How do we do that? They ask. We do it because beneath the passion and enthusiasm is professionalism and intellect. We don’t just shake tins!

Business plans, risk analysis, in depth forecasts and cash flows, financial monitoring, key performance indicators, event planning, business cases to raise finance, meetings with the great and the good, marketing, media, trading …… shall I go on!

No need, you all know this already!

So whilst at conference this year remember and celebrate the brilliant job you do.

Learn from colleagues – and not just in the sessions. My greatest insights have come from the conversations I have had with my peers each year.

I need these three days! They keep me going for the rest of the year!

So fundraisers, don’t underestimate how important these few days are. Make the most of it!

I shall see you there. I am speaking on Tuesday afternoon. I will be at the party!

Enjoy!



Yesterday I ‘enjoyed’ my first gay abuse!
June 10, 2012, 9:45 am
Filed under: charity, fundraisers, Third Sector | Tags: , , , , , ,

Yesterday I ‘enjoyed’ my first gay abuse.
Am I gay? No.
Was I with a gay person at the time? Yes, two in fact.
Myself and two of my best friends. Taking a happy stroll in the sun, on our way out to enjoy breakfast.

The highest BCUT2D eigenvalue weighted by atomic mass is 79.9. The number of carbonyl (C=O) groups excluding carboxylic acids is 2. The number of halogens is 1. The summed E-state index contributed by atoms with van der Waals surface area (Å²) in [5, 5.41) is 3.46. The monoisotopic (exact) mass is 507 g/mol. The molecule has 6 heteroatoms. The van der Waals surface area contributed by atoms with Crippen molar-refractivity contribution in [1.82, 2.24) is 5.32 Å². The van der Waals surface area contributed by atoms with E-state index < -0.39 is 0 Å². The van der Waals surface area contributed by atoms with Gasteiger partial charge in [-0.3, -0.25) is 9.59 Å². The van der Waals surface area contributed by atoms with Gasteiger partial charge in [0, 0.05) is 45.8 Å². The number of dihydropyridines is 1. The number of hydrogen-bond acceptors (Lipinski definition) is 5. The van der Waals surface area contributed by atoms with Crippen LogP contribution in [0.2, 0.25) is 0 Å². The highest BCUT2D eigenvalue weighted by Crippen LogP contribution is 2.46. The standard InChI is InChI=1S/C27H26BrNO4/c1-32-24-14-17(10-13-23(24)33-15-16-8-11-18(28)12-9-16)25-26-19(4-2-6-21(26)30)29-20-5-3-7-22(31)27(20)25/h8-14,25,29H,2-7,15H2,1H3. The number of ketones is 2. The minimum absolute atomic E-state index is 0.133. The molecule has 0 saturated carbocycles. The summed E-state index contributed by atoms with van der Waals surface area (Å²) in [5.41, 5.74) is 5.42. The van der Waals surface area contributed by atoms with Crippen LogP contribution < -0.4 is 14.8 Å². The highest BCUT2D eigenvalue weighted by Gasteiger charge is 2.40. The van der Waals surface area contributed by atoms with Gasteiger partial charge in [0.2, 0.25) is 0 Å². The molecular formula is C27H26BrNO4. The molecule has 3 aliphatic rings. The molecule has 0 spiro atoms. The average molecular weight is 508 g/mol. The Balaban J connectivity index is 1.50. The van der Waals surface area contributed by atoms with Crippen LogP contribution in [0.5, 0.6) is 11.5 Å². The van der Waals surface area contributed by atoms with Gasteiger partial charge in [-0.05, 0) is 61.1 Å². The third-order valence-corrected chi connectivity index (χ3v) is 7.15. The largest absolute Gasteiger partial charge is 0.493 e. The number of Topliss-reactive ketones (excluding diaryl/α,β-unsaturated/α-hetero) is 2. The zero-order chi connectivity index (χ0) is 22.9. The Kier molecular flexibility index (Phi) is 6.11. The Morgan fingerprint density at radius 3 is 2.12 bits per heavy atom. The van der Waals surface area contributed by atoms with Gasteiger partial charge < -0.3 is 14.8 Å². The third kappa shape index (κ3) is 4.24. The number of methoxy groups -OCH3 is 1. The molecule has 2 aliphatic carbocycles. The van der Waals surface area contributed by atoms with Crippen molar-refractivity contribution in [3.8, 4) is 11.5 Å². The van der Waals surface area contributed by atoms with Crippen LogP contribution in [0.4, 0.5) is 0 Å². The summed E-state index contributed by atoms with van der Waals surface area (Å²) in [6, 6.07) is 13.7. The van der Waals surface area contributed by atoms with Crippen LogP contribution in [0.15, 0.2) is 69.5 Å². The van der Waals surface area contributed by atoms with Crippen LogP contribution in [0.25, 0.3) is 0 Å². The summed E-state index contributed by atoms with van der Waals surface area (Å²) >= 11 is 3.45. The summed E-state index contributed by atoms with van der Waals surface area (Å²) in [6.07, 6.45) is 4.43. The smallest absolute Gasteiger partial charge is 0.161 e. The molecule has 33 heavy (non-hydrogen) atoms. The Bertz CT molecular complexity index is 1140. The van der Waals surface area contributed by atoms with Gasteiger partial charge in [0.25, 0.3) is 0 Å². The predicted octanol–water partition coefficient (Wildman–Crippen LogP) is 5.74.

On our way we passed a group of young and clearly bored/uninformed/homophobic/stupid/rude (you choose) teenagers. Male and female.
As we passed them – and I recall smiling at them as we did so – one of the girls sneered ‘lesbians’.
To which one of her peers laughed, and thus spurred her on. And so the young perpetrator then shouted her euphoric abuse until we were almost out of her sight.
We laughed. The old adage ‘sticks and stones…..’ came to mind.
But at the same time it was rather sad and concerning. Young people today I had hoped would be better informed and aware. After all statistics say that at least six per cent of people in the UK are gay. There were easily 15 teenagers in their little posse.
So my thoughts go thus:
At least one of them is highly likely to be gay.
Several of them will have been uncomfortable at the rudeness of the abuse – and so feel guilty.
Most of them won’t really think their ‘leader’ was clever or intelligent.
Perhaps this dominant female is going to be the gay statistic in their gang?
Maybe, for our young abuser, being angry with passing strangers made dealing with her own day to day life a little easier ( in which case she has my forgiveness ).
Learnings: be informed; forgive easily; keep on smiling.
Action: create a poster re the statistics on the number of gay people in the UK today. Add a gay advice line number to poster. Laminate said poster. Attach laminated poster to lamppost by the steps teenage posse hang out at.
Aaahhhh : feel better now.
Always find a way to help others!